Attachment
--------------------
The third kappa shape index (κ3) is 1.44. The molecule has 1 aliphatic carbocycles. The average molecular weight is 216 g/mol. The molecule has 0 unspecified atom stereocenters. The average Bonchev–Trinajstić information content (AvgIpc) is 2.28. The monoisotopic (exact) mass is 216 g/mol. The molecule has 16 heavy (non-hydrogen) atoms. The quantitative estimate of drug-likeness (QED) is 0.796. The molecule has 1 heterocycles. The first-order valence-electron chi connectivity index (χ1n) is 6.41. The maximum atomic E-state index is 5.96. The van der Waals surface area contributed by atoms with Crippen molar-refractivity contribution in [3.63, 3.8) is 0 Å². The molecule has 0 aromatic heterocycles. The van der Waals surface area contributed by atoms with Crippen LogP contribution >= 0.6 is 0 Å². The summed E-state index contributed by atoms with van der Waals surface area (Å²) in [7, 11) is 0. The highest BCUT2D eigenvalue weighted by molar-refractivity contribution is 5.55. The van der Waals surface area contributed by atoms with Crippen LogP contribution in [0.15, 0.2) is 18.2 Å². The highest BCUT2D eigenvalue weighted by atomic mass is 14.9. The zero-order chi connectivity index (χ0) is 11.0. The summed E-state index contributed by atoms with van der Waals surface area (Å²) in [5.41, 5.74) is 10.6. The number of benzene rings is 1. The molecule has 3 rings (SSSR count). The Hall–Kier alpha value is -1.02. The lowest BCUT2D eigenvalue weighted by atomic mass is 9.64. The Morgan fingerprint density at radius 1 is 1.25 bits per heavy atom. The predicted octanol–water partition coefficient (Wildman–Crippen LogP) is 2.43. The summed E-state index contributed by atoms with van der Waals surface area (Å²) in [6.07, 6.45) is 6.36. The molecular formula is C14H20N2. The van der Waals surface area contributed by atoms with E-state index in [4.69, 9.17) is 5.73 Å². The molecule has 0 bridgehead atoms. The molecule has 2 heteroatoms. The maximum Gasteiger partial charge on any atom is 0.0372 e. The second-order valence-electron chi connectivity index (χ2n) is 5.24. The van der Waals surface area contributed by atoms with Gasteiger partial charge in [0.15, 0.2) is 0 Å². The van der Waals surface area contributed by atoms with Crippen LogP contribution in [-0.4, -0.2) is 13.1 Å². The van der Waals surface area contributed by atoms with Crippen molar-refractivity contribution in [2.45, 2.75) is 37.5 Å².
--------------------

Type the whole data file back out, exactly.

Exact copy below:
The third kappa shape index (κ3) is 1.44. The molecule has 1 aliphatic carbocycles. The average molecular weight is 216 g/mol. The molecule has 0 unspecified atom stereocenters. The average Bonchev–Trinajstić information content (AvgIpc) is 2.28. The monoisotopic (exact) mass is 216 g/mol. The molecule has 16 heavy (non-hydrogen) atoms. The quantitative estimate of drug-likeness (QED) is 0.796. The molecule has 1 heterocycles. The first-order valence-electron chi connectivity index (χ1n) is 6.41. The maximum atomic E-state index is 5.96. The van der Waals surface area contributed by atoms with Crippen molar-refractivity contribution in [3.63, 3.8) is 0 Å². The molecule has 0 aromatic heterocycles. The van der Waals surface area contributed by atoms with Crippen LogP contribution >= 0.6 is 0 Å². The summed E-state index contributed by atoms with van der Waals surface area (Å²) in [7, 11) is 0. The highest BCUT2D eigenvalue weighted by molar-refractivity contribution is 5.55. The van der Waals surface area contributed by atoms with Crippen LogP contribution in [0.15, 0.2) is 18.2 Å². The highest BCUT2D eigenvalue weighted by atomic mass is 14.9. The zero-order chi connectivity index (χ0) is 11.0. The summed E-state index contributed by atoms with van der Waals surface area (Å²) in [5.41, 5.74) is 10.6. The number of benzene rings is 1. The molecule has 3 rings (SSSR count). The Hall–Kier alpha value is -1.02. The lowest BCUT2D eigenvalue weighted by atomic mass is 9.64. The Morgan fingerprint density at radius 1 is 1.25 bits per heavy atom. The predicted octanol–water partition coefficient (Wildman–Crippen LogP) is 2.43. The summed E-state index contributed by atoms with van der Waals surface area (Å²) in [6.07, 6.45) is 6.36. The molecular formula is C14H20N2. The van der Waals surface area contributed by atoms with E-state index in [4.69, 9.17) is 5.73 Å². The molecule has 0 bridgehead atoms. The molecule has 2 heteroatoms. The maximum Gasteiger partial charge on any atom is 0.0372 e. The second-order valence-electron chi connectivity index (χ2n) is 5.24. The van der Waals surface area contributed by atoms with Gasteiger partial charge in [0.15, 0.2) is 0 Å². The van der Waals surface area contributed by atoms with Crippen LogP contribution in [-0.4, -0.2) is 13.1 Å². The van der Waals surface area contributed by atoms with Crippen molar-refractivity contribution in [2.45, 2.75) is 37.5 Å².